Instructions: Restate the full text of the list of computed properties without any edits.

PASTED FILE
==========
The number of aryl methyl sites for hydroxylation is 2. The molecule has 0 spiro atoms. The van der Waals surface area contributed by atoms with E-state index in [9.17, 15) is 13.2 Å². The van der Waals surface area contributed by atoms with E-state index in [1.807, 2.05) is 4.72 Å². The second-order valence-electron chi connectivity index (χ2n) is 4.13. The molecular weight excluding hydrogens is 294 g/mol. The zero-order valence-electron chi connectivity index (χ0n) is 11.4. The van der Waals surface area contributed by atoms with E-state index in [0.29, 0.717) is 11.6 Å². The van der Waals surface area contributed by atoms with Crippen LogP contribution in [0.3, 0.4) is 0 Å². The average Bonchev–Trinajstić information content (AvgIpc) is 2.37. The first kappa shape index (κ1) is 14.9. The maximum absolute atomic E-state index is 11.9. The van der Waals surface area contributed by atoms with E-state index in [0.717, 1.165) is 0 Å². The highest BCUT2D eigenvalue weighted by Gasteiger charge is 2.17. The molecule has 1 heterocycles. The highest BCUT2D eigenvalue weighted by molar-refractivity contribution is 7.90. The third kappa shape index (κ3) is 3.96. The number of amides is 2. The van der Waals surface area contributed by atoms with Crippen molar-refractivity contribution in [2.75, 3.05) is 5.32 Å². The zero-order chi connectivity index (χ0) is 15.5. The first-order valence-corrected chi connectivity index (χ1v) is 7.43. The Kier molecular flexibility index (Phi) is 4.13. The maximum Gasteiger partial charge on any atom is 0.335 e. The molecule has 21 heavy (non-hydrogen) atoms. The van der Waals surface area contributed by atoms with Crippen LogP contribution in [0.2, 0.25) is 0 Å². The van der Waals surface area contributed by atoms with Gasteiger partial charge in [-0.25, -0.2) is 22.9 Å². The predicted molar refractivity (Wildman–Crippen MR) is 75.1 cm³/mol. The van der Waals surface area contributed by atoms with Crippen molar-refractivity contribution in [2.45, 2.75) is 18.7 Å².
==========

The number of aryl methyl sites for hydroxylation is 2. The molecule has 0 spiro atoms. The van der Waals surface area contributed by atoms with E-state index in [9.17, 15) is 13.2 Å². The van der Waals surface area contributed by atoms with E-state index in [1.807, 2.05) is 4.72 Å². The second-order valence-electron chi connectivity index (χ2n) is 4.13. The molecular weight excluding hydrogens is 294 g/mol. The zero-order valence-electron chi connectivity index (χ0n) is 11.4. The van der Waals surface area contributed by atoms with E-state index in [0.29, 0.717) is 11.6 Å². The van der Waals surface area contributed by atoms with Crippen LogP contribution in [0.3, 0.4) is 0 Å². The average Bonchev–Trinajstić information content (AvgIpc) is 2.37. The first kappa shape index (κ1) is 14.9. The maximum absolute atomic E-state index is 11.9. The van der Waals surface area contributed by atoms with E-state index in [0.717, 1.165) is 0 Å². The highest BCUT2D eigenvalue weighted by Gasteiger charge is 2.17. The molecule has 1 heterocycles. The highest BCUT2D eigenvalue weighted by molar-refractivity contribution is 7.90. The third kappa shape index (κ3) is 3.96. The number of amides is 2. The van der Waals surface area contributed by atoms with Crippen molar-refractivity contribution in [2.75, 3.05) is 5.32 Å². The zero-order chi connectivity index (χ0) is 15.5. The first-order valence-corrected chi connectivity index (χ1v) is 7.43. The Kier molecular flexibility index (Phi) is 4.13. The maximum Gasteiger partial charge on any atom is 0.335 e. The molecule has 21 heavy (non-hydrogen) atoms. The van der Waals surface area contributed by atoms with Crippen LogP contribution in [0.2, 0.25) is 0 Å². The van der Waals surface area contributed by atoms with Gasteiger partial charge in [-0.25, -0.2) is 22.9 Å². The predicted molar refractivity (Wildman–Crippen MR) is 75.1 cm³/mol. The van der Waals surface area contributed by atoms with Crippen molar-refractivity contribution in [2.45, 2.75) is 18.7 Å².